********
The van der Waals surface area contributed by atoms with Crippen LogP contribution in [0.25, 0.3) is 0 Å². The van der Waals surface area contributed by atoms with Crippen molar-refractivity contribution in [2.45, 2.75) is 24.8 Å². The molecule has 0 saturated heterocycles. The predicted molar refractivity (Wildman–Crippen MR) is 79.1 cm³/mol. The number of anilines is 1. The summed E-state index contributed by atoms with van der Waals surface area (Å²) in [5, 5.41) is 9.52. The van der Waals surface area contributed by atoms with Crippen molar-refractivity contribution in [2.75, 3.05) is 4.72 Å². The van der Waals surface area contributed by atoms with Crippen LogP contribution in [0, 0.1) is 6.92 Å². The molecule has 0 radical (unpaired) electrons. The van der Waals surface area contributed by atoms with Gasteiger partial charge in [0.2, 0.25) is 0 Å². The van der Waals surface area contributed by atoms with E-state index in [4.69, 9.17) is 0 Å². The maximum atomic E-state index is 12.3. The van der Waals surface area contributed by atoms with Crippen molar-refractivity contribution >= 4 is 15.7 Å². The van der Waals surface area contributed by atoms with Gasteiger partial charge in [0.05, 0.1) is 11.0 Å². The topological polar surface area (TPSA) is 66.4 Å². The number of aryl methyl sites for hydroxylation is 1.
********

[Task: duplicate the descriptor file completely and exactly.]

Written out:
The van der Waals surface area contributed by atoms with Crippen LogP contribution in [0.25, 0.3) is 0 Å². The van der Waals surface area contributed by atoms with Crippen molar-refractivity contribution in [2.45, 2.75) is 24.8 Å². The molecule has 0 saturated heterocycles. The predicted molar refractivity (Wildman–Crippen MR) is 79.1 cm³/mol. The number of anilines is 1. The summed E-state index contributed by atoms with van der Waals surface area (Å²) in [5, 5.41) is 9.52. The van der Waals surface area contributed by atoms with Crippen molar-refractivity contribution in [2.75, 3.05) is 4.72 Å². The van der Waals surface area contributed by atoms with Crippen LogP contribution in [0, 0.1) is 6.92 Å². The molecule has 0 radical (unpaired) electrons. The van der Waals surface area contributed by atoms with Gasteiger partial charge in [0.2, 0.25) is 0 Å². The van der Waals surface area contributed by atoms with E-state index in [4.69, 9.17) is 0 Å². The maximum atomic E-state index is 12.3. The van der Waals surface area contributed by atoms with Crippen molar-refractivity contribution >= 4 is 15.7 Å². The van der Waals surface area contributed by atoms with Gasteiger partial charge in [0.05, 0.1) is 11.0 Å². The topological polar surface area (TPSA) is 66.4 Å². The number of aryl methyl sites for hydroxylation is 1.